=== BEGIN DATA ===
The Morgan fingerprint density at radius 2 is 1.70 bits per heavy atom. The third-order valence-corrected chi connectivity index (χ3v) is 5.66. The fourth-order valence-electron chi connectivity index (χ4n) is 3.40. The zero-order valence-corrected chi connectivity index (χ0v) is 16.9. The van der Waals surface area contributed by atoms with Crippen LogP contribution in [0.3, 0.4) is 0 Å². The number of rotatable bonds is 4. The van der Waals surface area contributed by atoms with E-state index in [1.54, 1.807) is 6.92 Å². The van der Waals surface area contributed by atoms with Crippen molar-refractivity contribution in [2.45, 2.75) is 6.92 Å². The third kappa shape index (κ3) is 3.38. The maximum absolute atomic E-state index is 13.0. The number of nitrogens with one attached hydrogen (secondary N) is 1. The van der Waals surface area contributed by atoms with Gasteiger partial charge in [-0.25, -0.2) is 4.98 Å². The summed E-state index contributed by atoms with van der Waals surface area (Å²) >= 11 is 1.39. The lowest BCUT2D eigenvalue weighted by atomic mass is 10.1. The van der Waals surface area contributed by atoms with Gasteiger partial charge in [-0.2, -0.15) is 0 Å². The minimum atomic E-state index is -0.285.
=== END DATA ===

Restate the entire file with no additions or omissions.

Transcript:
The Morgan fingerprint density at radius 2 is 1.70 bits per heavy atom. The third-order valence-corrected chi connectivity index (χ3v) is 5.66. The fourth-order valence-electron chi connectivity index (χ4n) is 3.40. The zero-order valence-corrected chi connectivity index (χ0v) is 16.9. The van der Waals surface area contributed by atoms with Crippen LogP contribution in [0.3, 0.4) is 0 Å². The number of rotatable bonds is 4. The van der Waals surface area contributed by atoms with E-state index in [1.54, 1.807) is 6.92 Å². The van der Waals surface area contributed by atoms with Crippen molar-refractivity contribution in [2.45, 2.75) is 6.92 Å². The third kappa shape index (κ3) is 3.38. The maximum absolute atomic E-state index is 13.0. The number of nitrogens with one attached hydrogen (secondary N) is 1. The van der Waals surface area contributed by atoms with Gasteiger partial charge in [-0.25, -0.2) is 4.98 Å². The summed E-state index contributed by atoms with van der Waals surface area (Å²) >= 11 is 1.39. The lowest BCUT2D eigenvalue weighted by atomic mass is 10.1. The van der Waals surface area contributed by atoms with Gasteiger partial charge in [-0.2, -0.15) is 0 Å². The minimum atomic E-state index is -0.285.